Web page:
Article  CAS  PubMed  PubMed Central  Google Scholar 

  154. 154.

    Toyama T, Wada-Takahashi S, Takamichi M et al. Reactive oxygen species scavenging activity of Jixueteng evaluated by electron spin resonance (ESR) and photon emission. Nat Prod Commun. 2014;9:1755–1759.

    PubMed  Google Scholar 

  155. 155.

    Bazan HA, Hatfield SA, Brug A, Brooks AJ, Lightell DJ, Jr., Woods TC. Carotid Plaque Rupture Is Accompanied by an Increase in the Ratio of Serum circR-284 to miR-221 Levels. Circ Cardiovasc Genet. 2017;10.

  156. 156.

    Sheth KN, Elm JJ, Molyneaux BJ et al. Safety and efficacy of intravenous glyburide on brain swelling after large hemispheric infarction (GAMES-RP): a randomised, double-blind, placebo-controlled phase 2 trial. Lancet Neurol. 2016;15:1160–1169.

    Article  CAS  PubMed  Google Scholar 

  157. 157.

    Zador Z, Stiver S, Wang V, Manley GT. Role of aquaporin-4 in cerebral edema and stroke. Handb Exp Pharmacol. 2009:159–170.

  158. 158.

    Pirici I, Balsanu TA, Bogdan C et al. Inhibition of Aquaporin-4 Improves the Outcome of Ischaemic Stroke and Modulates Brain Paravascular Drainage Pathways. Int J Mol Sci. 2017;19.

  159. 159.

    Nicchia GP, Frigeri A, Liuzzi GM, Svelto M. Inhibition of aquaporin-4 expression in astrocytes by RNAi determines alteration in cell morphology, growth, and water transport and induces changes in ischemia-related genes. Faseb j. 2003;17:1508–1510.

    Article  CAS  PubMed  Google Scholar 

  160. 160.

    Cramer SC. Treatments to Promote Neural Repair after Stroke. J Stroke. 2018;20:57–70.

    Article  PubMed  PubMed Central  Google Scholar 

  161. 161.

    Zhang ZG, Chopp M. Neurorestorative therapies for stroke: underlying mechanisms and translation to the clinic. Lancet Neurol. 2009;8:491–500.

    Article  PubMed  PubMed Central  Google Scholar 

  162. 162.

    Dancause N, Barbay S, Frost SB et al. Extensive cortical rewiring after brain injury. J Neurosci. 2005;25:10167–10179.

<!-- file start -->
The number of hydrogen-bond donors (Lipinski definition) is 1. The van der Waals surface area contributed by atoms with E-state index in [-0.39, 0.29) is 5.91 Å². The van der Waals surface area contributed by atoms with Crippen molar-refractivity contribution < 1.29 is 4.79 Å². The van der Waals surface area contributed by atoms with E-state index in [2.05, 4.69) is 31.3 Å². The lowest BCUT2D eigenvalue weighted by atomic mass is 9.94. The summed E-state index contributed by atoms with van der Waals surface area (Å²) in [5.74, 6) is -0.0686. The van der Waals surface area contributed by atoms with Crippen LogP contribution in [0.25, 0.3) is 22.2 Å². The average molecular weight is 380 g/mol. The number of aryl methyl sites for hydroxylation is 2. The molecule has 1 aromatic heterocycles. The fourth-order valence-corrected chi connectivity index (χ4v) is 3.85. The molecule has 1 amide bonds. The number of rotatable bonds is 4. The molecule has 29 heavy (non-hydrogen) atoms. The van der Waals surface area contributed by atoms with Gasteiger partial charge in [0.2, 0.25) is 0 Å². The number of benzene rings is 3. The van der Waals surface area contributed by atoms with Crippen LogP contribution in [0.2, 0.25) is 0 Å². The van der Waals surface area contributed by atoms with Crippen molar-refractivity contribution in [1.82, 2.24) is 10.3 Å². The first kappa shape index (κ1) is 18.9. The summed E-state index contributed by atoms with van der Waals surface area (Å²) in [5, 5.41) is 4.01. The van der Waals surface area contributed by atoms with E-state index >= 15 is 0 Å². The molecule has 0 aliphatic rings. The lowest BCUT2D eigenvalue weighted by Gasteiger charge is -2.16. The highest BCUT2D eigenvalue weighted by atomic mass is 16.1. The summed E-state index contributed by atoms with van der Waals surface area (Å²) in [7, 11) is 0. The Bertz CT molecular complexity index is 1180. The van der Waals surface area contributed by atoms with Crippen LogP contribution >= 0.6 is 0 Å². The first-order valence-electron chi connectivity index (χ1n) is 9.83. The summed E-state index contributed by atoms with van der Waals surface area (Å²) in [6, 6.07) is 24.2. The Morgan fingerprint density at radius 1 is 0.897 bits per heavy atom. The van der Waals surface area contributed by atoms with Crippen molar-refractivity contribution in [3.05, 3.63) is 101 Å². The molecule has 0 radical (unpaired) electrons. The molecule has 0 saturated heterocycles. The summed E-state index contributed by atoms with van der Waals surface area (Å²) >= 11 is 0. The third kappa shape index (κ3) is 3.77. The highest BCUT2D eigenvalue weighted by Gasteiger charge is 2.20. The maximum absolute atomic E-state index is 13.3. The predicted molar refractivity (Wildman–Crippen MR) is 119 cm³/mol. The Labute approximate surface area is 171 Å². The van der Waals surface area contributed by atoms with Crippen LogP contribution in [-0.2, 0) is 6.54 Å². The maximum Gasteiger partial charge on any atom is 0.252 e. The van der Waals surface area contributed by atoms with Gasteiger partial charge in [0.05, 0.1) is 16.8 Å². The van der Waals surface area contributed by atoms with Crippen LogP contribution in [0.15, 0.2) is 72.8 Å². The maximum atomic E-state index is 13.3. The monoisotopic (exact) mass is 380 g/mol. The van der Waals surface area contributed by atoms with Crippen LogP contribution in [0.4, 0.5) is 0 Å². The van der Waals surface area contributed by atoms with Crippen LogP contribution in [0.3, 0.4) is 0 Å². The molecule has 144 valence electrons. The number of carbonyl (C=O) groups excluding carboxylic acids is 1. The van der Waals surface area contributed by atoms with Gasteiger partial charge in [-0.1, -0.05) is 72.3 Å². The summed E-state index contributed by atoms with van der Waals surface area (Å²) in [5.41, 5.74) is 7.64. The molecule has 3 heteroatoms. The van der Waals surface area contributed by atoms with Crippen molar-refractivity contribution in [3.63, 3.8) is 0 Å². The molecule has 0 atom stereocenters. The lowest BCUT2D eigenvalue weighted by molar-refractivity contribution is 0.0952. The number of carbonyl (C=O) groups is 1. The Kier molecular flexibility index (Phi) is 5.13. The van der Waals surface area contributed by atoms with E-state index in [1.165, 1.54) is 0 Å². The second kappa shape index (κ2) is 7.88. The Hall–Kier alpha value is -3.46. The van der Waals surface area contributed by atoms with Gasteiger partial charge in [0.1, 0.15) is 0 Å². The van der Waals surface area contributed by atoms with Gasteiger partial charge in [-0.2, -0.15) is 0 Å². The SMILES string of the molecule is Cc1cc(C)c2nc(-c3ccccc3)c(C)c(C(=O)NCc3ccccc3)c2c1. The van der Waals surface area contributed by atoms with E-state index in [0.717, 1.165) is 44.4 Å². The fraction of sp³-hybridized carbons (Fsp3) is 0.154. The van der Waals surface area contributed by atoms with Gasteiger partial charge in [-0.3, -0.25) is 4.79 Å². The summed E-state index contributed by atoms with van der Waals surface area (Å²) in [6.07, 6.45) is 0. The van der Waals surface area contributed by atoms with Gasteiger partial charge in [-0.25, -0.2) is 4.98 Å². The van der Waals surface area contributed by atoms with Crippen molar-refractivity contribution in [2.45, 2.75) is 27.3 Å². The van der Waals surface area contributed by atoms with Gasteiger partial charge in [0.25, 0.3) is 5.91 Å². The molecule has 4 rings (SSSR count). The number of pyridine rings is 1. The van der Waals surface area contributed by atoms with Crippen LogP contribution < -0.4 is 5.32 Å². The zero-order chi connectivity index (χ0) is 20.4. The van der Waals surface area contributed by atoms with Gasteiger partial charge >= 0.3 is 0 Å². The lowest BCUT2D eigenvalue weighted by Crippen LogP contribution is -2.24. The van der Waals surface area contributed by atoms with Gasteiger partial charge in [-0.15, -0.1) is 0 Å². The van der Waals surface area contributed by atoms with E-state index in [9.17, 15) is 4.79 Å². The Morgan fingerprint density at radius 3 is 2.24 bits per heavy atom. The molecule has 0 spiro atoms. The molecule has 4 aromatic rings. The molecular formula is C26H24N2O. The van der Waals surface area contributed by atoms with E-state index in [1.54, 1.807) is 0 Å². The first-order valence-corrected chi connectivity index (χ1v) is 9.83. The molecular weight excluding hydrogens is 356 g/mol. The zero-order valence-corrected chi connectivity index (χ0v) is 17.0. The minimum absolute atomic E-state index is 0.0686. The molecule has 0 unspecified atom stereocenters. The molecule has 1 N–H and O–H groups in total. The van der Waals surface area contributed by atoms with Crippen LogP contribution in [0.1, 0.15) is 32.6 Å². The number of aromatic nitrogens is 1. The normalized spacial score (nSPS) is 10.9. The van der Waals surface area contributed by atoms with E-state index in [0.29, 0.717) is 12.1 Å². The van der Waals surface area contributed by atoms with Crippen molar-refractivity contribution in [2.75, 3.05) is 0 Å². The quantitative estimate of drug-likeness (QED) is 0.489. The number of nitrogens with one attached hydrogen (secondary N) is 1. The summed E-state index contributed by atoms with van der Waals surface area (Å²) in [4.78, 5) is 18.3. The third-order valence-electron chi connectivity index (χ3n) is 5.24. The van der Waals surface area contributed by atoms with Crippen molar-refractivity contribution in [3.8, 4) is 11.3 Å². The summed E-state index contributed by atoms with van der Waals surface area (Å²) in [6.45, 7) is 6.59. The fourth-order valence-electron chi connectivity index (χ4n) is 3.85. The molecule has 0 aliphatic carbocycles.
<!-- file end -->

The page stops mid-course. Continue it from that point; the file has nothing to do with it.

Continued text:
Article  CAS  PubMed  Google Scholar 

  163. 163.

    Chopp M, Li Y, Zhang ZG. Mechanisms underlying improved recovery of neurological function after stroke in the rodent after treatment with neurorestorative cell-based therapies. Stroke. 2009;40:S143–145.

    Article  PubMed  Google Scholar 

  164. 164.

    Jones TA, Kleim JA, Greenough WT. Synaptogenesis and dendritic growth in the cortex opposite unilateral sensorimotor cortex damage in adult rats: a quantitative electron microscopic examination. Brain Res. 1996;733:142–148.

    Article  CAS  PubMed  Google Scholar 

  165. 165.

    Ding G, Jiang Q, Li L et al. Magnetic resonance imaging investigation of axonal remodeling and angiogenesis after embolic stroke in sildenafil-treated rats. J Cereb Blood Flow Metab. 2008;28:1440–1448.

    Article  CAS  PubMed  PubMed Central  Google Scholar 

  166. 166.

    Clarkson AN, Huang BS, Macisaac SE, Mody I, Carmichael ST. Reducing excessive GABA-mediated tonic inhibition promotes functional recovery after stroke. Nature. 2010;468:305–309.

    Article  CAS  PubMed  PubMed Central  Google Scholar 

  167. 167.

    Hermann DM, Chopp M. Promoting brain remodelling and plasticity for stroke recovery: therapeutic promise and potential pitfalls of clinical translation. Lancet Neurol. 2012;11:369–380.

    Article  PubMed  PubMed Central  Google Scholar 

  168. 168.

    Chollet F, Tardy J, Albucher JF et al. Fluoxetine for motor recovery after acute ischaemic stroke (FLAME): a randomised placebo-controlled trial. Lancet Neurol. 2011;10:123–130.

    Article  CAS  PubMed  Google Scholar 

  169. 169.

    Graham C, Lewis S, Forbes J et al. The FOCUS, AFFINITY and EFFECTS trials studying the effect(s) of fluoxetine in patients with a recent stroke: statistical and health economic analysis plan for the trials and for the individual patient data meta-analysis. Trials. 2017;18:627.

    Article  PubMed  PubMed Central  Google Scholar 

  170. 170.

    Carmichael ST. Gene expression changes after focal stroke, traumatic brain and spinal cord injuries. Curr Opin Neurol. 2003;16:699–704.

    Article  PubMed  Google Scholar 

  171. 171.

    Liu XS, Zhang ZG, Zhang RL et al. Stroke induces gene profile changes associated with neurogenesis and angiogenesis in adult subventricular zone progenitor cells. J Cereb Blood Flow Metab. 2007;27:564–574.